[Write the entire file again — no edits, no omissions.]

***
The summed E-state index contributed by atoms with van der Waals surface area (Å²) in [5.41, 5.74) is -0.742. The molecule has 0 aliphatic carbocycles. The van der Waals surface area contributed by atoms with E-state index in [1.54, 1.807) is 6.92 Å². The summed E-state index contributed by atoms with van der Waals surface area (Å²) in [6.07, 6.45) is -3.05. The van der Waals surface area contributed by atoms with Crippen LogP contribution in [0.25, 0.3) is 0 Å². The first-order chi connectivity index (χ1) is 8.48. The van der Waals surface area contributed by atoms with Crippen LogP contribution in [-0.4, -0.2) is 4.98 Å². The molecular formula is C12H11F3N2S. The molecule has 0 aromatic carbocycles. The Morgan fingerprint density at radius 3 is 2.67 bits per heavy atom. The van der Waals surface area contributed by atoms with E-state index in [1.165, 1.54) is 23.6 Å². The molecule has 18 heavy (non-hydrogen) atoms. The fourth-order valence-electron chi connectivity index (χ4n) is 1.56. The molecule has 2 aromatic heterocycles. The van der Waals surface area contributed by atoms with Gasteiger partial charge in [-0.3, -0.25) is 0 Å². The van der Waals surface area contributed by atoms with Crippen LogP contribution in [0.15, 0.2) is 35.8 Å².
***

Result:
The summed E-state index contributed by atoms with van der Waals surface area (Å²) in [5.41, 5.74) is -0.742. The molecule has 0 aliphatic carbocycles. The van der Waals surface area contributed by atoms with E-state index in [1.54, 1.807) is 6.92 Å². The summed E-state index contributed by atoms with van der Waals surface area (Å²) in [6.07, 6.45) is -3.05. The van der Waals surface area contributed by atoms with Crippen LogP contribution in [0.25, 0.3) is 0 Å². The first-order chi connectivity index (χ1) is 8.48. The van der Waals surface area contributed by atoms with Crippen LogP contribution in [-0.4, -0.2) is 4.98 Å². The molecular formula is C12H11F3N2S. The molecule has 0 aromatic carbocycles. The Morgan fingerprint density at radius 3 is 2.67 bits per heavy atom. The van der Waals surface area contributed by atoms with E-state index in [1.165, 1.54) is 23.6 Å². The molecule has 18 heavy (non-hydrogen) atoms. The fourth-order valence-electron chi connectivity index (χ4n) is 1.56. The molecule has 2 aromatic heterocycles. The van der Waals surface area contributed by atoms with Gasteiger partial charge in [-0.3, -0.25) is 0 Å². The van der Waals surface area contributed by atoms with Crippen LogP contribution in [0.15, 0.2) is 35.8 Å².